Newspaper article The Journal (Newcastle, England)

Legal Advice on Brexit Deal 'Devastating' - MP

Newspaper article The Journal (Newcastle, England)

Legal Advice on Brexit Deal 'Devastating' - MP

Article excerpt

Byline: ANDREW WOODCOCK Press Association

LEGAL advice provided to the Cabinet on Theresa May's Brexit deal has warned it could result in the UK becoming stuck for many years in "protracted and repeating rounds of negotiations" with no lawful power to exit.

And it made clear that Brussels could apply to an arbitration panel for Northern Ireland to remain in the EU customs area while the rest of the UK left. The six-page document by Attorney General Geoffrey Cox was released to MPs a day after the House of Commons found the Government in contempt of Parliament for trying to keep it secret.

The letter, dated November 13, emerged just minutes before Theresa May faced MPs in a weekly session of Prime Minister's Questions ahead of the second day of a five-day Commons debate on her deal.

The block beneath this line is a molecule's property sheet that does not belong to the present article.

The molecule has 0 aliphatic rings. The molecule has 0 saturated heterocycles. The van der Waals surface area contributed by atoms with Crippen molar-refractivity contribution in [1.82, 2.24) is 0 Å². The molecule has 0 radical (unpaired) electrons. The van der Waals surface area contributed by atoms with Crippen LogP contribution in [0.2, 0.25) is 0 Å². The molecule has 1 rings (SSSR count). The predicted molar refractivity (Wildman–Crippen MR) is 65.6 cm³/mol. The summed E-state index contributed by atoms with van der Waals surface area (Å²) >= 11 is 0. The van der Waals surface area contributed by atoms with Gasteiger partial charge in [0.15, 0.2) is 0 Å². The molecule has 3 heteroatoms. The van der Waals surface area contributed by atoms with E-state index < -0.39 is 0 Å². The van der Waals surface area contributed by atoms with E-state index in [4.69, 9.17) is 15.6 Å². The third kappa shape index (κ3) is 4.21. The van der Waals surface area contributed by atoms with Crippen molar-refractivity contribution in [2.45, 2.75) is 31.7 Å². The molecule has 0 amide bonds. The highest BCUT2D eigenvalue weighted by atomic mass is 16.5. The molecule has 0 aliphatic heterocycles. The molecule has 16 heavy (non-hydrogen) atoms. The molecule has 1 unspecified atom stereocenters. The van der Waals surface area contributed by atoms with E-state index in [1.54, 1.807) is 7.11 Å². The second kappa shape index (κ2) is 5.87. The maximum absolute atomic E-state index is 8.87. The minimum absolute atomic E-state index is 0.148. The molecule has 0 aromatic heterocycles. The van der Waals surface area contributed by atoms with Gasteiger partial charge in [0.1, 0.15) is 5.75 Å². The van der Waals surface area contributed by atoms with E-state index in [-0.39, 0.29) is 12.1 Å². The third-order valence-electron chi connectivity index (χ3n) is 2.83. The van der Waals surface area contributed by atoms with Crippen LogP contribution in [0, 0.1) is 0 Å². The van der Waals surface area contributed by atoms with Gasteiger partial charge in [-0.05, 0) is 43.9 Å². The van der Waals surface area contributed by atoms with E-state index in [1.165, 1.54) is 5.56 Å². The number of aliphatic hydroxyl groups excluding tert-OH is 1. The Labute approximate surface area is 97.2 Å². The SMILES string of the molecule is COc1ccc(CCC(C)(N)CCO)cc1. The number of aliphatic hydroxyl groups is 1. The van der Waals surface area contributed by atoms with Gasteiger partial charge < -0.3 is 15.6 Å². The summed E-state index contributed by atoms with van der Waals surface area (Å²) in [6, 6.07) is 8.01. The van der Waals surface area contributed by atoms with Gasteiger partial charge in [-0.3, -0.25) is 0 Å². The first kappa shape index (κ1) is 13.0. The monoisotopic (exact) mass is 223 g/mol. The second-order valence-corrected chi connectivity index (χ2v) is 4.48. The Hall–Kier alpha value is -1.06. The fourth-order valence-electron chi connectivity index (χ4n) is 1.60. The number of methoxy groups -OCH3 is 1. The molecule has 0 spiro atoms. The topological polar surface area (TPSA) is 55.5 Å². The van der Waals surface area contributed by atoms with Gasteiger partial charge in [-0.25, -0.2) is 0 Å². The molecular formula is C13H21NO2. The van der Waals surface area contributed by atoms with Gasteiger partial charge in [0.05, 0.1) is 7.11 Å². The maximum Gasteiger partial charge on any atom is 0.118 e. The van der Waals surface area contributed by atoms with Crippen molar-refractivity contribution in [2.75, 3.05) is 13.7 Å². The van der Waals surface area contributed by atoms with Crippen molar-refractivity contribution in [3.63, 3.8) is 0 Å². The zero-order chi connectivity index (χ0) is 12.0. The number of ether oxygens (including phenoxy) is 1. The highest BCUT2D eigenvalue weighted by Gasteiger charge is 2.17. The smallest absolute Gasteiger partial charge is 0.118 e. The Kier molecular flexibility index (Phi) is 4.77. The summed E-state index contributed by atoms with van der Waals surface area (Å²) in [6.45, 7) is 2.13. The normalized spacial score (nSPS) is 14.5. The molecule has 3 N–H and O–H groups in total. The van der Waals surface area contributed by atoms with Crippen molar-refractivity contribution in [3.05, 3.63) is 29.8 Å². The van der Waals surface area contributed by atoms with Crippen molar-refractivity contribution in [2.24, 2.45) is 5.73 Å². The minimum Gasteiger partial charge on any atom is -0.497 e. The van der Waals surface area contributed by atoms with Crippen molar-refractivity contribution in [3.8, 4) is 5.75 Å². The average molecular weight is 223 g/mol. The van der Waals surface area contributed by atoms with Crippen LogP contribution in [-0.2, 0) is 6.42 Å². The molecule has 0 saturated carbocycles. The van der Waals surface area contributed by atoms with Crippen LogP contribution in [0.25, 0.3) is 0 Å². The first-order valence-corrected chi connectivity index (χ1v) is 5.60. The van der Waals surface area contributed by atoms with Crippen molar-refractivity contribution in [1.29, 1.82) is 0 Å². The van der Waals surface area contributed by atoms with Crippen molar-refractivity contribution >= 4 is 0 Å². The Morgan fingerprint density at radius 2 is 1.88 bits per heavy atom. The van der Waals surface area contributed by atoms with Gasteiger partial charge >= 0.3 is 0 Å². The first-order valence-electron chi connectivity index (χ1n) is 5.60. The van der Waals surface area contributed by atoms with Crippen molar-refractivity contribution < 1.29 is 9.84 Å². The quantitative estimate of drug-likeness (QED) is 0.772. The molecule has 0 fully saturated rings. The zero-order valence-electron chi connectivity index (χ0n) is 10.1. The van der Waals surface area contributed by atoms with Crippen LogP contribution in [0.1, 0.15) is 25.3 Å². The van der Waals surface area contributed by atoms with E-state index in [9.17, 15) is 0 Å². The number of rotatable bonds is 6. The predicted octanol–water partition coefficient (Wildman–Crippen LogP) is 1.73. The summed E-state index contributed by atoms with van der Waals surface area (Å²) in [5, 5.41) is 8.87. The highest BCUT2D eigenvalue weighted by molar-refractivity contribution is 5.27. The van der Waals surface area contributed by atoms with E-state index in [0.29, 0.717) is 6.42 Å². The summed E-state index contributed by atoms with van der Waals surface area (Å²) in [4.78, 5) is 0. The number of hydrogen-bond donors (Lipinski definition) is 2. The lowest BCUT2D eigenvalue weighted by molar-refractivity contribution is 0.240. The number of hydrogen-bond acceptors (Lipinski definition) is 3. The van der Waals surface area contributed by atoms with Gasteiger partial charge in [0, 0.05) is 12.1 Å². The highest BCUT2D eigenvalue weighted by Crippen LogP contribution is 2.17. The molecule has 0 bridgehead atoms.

Sir Keir Democratic Unionist Party leader Nigel Dodds described it as "devastating" and said it made clear that the proposed backstop arrangement for the Irish border was "unacceptable" and must be defeated.

The Scottish National Party's leader in Westminster, Ian Blackford, called on Mrs May to take responsibility for "concealing the facts on her Brexit deal" from MPs and the public.

But Mrs May rejected the claim, insisting the document contained the same information as a shortened statement made to MPs by Mr Cox earlier this week.

Shadow Brexit secretary Sir Keir Starmer said that the 33-paragraph document revealed "the central weaknesses in the Government's deal". It is likely to be seized upon by Tory critics of Mrs May's deal, who argue that the backstop arrangement to keep the Irish border open will deny the UK the power to withdraw from a customs union without agreement from Brussels.

Mr Cox found that the protocol setting out the terms of the backstop "does not provide for a mechanism that is likely to enable the UK lawfully to exit the UK-wide customs union without a subsequent agreement". …

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